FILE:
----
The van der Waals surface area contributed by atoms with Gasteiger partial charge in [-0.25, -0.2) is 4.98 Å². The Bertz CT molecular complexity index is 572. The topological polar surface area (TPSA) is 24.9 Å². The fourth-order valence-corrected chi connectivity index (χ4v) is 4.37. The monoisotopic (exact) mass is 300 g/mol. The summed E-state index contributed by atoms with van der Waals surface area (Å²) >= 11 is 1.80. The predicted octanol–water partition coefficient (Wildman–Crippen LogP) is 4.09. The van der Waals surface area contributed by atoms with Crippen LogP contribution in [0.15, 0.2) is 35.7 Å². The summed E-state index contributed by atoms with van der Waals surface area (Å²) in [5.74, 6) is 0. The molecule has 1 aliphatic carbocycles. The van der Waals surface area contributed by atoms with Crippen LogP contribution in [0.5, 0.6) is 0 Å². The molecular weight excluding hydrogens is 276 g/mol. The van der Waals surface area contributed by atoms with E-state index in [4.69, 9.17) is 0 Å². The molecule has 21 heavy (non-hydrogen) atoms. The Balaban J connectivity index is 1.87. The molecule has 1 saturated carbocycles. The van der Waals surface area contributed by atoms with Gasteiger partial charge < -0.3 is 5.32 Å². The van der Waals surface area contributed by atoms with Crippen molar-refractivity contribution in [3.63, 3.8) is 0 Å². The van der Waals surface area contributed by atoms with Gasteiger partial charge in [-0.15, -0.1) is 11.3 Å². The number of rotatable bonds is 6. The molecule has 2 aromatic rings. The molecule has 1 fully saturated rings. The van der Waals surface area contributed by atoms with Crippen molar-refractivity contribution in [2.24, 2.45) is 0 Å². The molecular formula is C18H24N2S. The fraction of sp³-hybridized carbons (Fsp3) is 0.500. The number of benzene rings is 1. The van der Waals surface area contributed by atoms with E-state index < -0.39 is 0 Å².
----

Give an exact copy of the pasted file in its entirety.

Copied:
The van der Waals surface area contributed by atoms with Gasteiger partial charge in [-0.25, -0.2) is 4.98 Å². The Bertz CT molecular complexity index is 572. The topological polar surface area (TPSA) is 24.9 Å². The fourth-order valence-corrected chi connectivity index (χ4v) is 4.37. The monoisotopic (exact) mass is 300 g/mol. The summed E-state index contributed by atoms with van der Waals surface area (Å²) >= 11 is 1.80. The predicted octanol–water partition coefficient (Wildman–Crippen LogP) is 4.09. The van der Waals surface area contributed by atoms with Crippen LogP contribution in [0.15, 0.2) is 35.7 Å². The summed E-state index contributed by atoms with van der Waals surface area (Å²) in [5.74, 6) is 0. The molecule has 1 aliphatic carbocycles. The van der Waals surface area contributed by atoms with Crippen LogP contribution in [0.5, 0.6) is 0 Å². The molecular weight excluding hydrogens is 276 g/mol. The van der Waals surface area contributed by atoms with E-state index in [4.69, 9.17) is 0 Å². The molecule has 21 heavy (non-hydrogen) atoms. The Balaban J connectivity index is 1.87. The molecule has 1 saturated carbocycles. The van der Waals surface area contributed by atoms with Gasteiger partial charge < -0.3 is 5.32 Å². The van der Waals surface area contributed by atoms with Crippen molar-refractivity contribution in [3.63, 3.8) is 0 Å². The van der Waals surface area contributed by atoms with Gasteiger partial charge in [-0.15, -0.1) is 11.3 Å². The number of rotatable bonds is 6. The molecule has 2 aromatic rings. The molecule has 1 fully saturated rings. The van der Waals surface area contributed by atoms with Crippen molar-refractivity contribution in [2.24, 2.45) is 0 Å². The molecular formula is C18H24N2S. The fraction of sp³-hybridized carbons (Fsp3) is 0.500. The number of benzene rings is 1. The van der Waals surface area contributed by atoms with E-state index < -0.39 is 0 Å².